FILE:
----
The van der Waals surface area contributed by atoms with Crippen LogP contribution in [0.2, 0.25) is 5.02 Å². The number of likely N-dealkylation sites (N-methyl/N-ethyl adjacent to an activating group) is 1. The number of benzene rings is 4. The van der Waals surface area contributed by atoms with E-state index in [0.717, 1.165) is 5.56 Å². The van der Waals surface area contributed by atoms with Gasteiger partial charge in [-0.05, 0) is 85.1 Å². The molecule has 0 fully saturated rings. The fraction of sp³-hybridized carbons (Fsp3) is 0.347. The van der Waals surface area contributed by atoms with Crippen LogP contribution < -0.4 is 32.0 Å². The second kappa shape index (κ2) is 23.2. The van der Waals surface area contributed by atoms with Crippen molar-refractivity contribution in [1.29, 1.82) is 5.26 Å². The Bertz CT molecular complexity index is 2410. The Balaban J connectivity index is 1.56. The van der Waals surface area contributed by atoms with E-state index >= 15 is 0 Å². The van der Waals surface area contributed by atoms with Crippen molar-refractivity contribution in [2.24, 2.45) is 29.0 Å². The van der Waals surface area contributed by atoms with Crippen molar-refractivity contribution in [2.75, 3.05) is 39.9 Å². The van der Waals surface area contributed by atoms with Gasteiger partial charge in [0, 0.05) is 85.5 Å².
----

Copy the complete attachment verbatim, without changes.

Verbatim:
The van der Waals surface area contributed by atoms with Crippen LogP contribution in [0.2, 0.25) is 5.02 Å². The number of likely N-dealkylation sites (N-methyl/N-ethyl adjacent to an activating group) is 1. The number of benzene rings is 4. The van der Waals surface area contributed by atoms with E-state index in [0.717, 1.165) is 5.56 Å². The van der Waals surface area contributed by atoms with Gasteiger partial charge in [-0.05, 0) is 85.1 Å². The molecule has 0 fully saturated rings. The fraction of sp³-hybridized carbons (Fsp3) is 0.347. The van der Waals surface area contributed by atoms with Crippen LogP contribution < -0.4 is 32.0 Å². The second kappa shape index (κ2) is 23.2. The van der Waals surface area contributed by atoms with Crippen molar-refractivity contribution in [1.29, 1.82) is 5.26 Å². The Bertz CT molecular complexity index is 2410. The Balaban J connectivity index is 1.56. The van der Waals surface area contributed by atoms with E-state index >= 15 is 0 Å². The van der Waals surface area contributed by atoms with Crippen molar-refractivity contribution in [2.24, 2.45) is 29.0 Å². The van der Waals surface area contributed by atoms with Crippen molar-refractivity contribution in [2.75, 3.05) is 39.9 Å². The van der Waals surface area contributed by atoms with Gasteiger partial charge in [0, 0.05) is 85.5 Å².